Contact

Shoeman, Robert L.
Robert L. Shoeman
Phone: +49 6221 486-577
Room: R.220

Links

Swiss Light Source - SLS

The Swiss Light Source (SLS) at the Paul Scherrer Institut is a third-generation synchrotron light source. With an energy of 2.4 GeV, it provides photon beams of high brightness for research in materials science, biology and chemistry. [more]

Analytical Protein Biochemistry

Header image 1313669867

Analytical Protein Biochemistry: Robert Shoeman

The performance of instrumentation for the precise biochemical characterization of proteins has increased dramitically in recent years, primarily as a result of improvements in computer hardware. This is particularly obvious in the field of mass spectrometry, where newer instruments show increases in resolution and sensitivty of more than 1000-fold over instruments dating from the year 2000, and in robotics, where sophisticated as well as dedicated instruments have become affordable and usable, even for small groups of users.

4DX XSpectra

<p>The XSPECTRA microspectrophotometer installed at the protein crystallography X10SA beamline at the swiss light source, Villigen, Switzerland. The optical axis and the synchrotron beam axis intersect within a 20 µm spot on which the crystal is centered.</p> Zoom Image

The XSPECTRA microspectrophotometer installed at the protein crystallography X10SA beamline at the swiss light source, Villigen, Switzerland. The optical axis and the synchrotron beam axis intersect within a 20 µm spot on which the crystal is centered.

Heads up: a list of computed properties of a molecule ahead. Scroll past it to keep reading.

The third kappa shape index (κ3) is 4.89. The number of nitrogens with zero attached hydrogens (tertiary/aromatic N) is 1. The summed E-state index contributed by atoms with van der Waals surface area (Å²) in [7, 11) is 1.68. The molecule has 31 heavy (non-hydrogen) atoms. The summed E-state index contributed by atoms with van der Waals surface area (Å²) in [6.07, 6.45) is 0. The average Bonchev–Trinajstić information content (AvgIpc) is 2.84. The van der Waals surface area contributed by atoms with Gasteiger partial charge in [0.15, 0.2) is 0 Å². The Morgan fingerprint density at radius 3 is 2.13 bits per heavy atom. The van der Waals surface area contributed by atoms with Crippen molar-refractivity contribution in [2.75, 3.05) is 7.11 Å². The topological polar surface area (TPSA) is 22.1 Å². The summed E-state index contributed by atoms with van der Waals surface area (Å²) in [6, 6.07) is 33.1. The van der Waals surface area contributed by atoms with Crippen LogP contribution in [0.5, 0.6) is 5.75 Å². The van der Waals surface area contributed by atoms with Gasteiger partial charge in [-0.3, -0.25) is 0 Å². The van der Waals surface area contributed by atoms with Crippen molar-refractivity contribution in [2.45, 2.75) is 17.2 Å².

[less]

In other experiments (in collaboration with Ilme Schlichting and Jochen Reinstein Group), we have combined micro optical spectroscopy with X-ray diffraction analysis and mass spectroscopy. Our department's microspectrophotometer is a further development (originally by Georg Holtermann, Max Planck Institute of Molecular Physiology Dortmund) of the commercial 4DX XSPECTRA system and can be used in a stand-alone mode or at the synchrotron beamline (Figure 4).

This makes possible a variety of sequential measurements, two of which are shown in Figure 5. The UV-VIS spectrum of a single protein crystal of a blue light photoreceptor, the BLUF protein BlrB, was measured at 100 K, confirming that the dark adapted ground state of the receptor had been crystallized (Figure 5, left side); thereafter, the crystal was transferred to a Maldi target, washed and analyzed. Unexpectedly, 2 peaks are seen with a difference in m/z values of 785 Da. This mass difference is that expected for a FAD cofactor. Further experiments have shown that the acidic matrix solution effectively extracts much of the bound FAD (it can be found in wash solutions). Irrespective of this experimental nuance, the result presented in Figure 5 clearly shows that FAD (m/z 785) and not FMN (m/z 458) is the cofactor bound to the protein in the crystal, which is important as there is no electron density for the terminal AMP part. This observation confirms the result of conventional HPLC assays that have been performed on this and other similar proteins, but which cannot be performed on small, single crystals.

A crystal of a BLUF domain protein in various positions on the  microspectrophotometer and its UV-VIS spectrum (left). Maldi TOF  analysis of the same crystal (right) demonstrates that this protein  contains bound FAD and not FMN. Zoom Image
A crystal of a BLUF domain protein in various positions on the microspectrophotometer and its UV-VIS spectrum (left). Maldi TOF analysis of the same crystal (right) demonstrates that this protein contains bound FAD and not FMN. [less]

A crystal of a BLUF domain protein in various positions on the microspectrophotometer and its UV-VIS spectrum (left). Maldi TOF analysis of the same crystal (right) demonstrates that this protein contains bound FAD and not FMN.

 
loading content
Go to Editor View